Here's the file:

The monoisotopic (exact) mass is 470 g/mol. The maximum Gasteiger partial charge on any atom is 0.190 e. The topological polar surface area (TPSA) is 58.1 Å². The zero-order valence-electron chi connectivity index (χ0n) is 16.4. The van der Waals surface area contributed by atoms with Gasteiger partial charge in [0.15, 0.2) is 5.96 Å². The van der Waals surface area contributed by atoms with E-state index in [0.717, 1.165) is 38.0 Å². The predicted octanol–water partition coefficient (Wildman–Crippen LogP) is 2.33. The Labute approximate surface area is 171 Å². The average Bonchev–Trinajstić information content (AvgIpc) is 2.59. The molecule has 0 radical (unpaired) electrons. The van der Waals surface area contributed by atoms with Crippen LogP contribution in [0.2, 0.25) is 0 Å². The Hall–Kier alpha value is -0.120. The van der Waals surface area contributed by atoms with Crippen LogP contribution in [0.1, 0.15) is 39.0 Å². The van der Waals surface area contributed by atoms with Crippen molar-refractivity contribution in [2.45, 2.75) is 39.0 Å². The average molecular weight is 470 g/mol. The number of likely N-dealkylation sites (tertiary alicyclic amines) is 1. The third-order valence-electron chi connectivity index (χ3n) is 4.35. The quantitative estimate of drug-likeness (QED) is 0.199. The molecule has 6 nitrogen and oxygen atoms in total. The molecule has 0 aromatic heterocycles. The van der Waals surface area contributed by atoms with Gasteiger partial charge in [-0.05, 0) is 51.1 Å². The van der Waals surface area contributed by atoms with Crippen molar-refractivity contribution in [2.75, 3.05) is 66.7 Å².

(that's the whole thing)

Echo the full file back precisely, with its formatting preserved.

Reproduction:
The monoisotopic (exact) mass is 470 g/mol. The maximum Gasteiger partial charge on any atom is 0.190 e. The topological polar surface area (TPSA) is 58.1 Å². The zero-order valence-electron chi connectivity index (χ0n) is 16.4. The van der Waals surface area contributed by atoms with Gasteiger partial charge in [0.15, 0.2) is 5.96 Å². The van der Waals surface area contributed by atoms with E-state index in [0.717, 1.165) is 38.0 Å². The predicted octanol–water partition coefficient (Wildman–Crippen LogP) is 2.33. The Labute approximate surface area is 171 Å². The average Bonchev–Trinajstić information content (AvgIpc) is 2.59. The molecule has 0 radical (unpaired) electrons. The van der Waals surface area contributed by atoms with Crippen LogP contribution in [0.2, 0.25) is 0 Å². The Hall–Kier alpha value is -0.120. The van der Waals surface area contributed by atoms with Crippen LogP contribution in [0.1, 0.15) is 39.0 Å². The van der Waals surface area contributed by atoms with Crippen molar-refractivity contribution in [2.45, 2.75) is 39.0 Å². The average molecular weight is 470 g/mol. The number of likely N-dealkylation sites (tertiary alicyclic amines) is 1. The third-order valence-electron chi connectivity index (χ3n) is 4.35. The quantitative estimate of drug-likeness (QED) is 0.199. The molecule has 6 nitrogen and oxygen atoms in total. The molecule has 0 aromatic heterocycles. The van der Waals surface area contributed by atoms with Gasteiger partial charge in [-0.05, 0) is 51.1 Å². The van der Waals surface area contributed by atoms with Crippen molar-refractivity contribution in [2.75, 3.05) is 66.7 Å².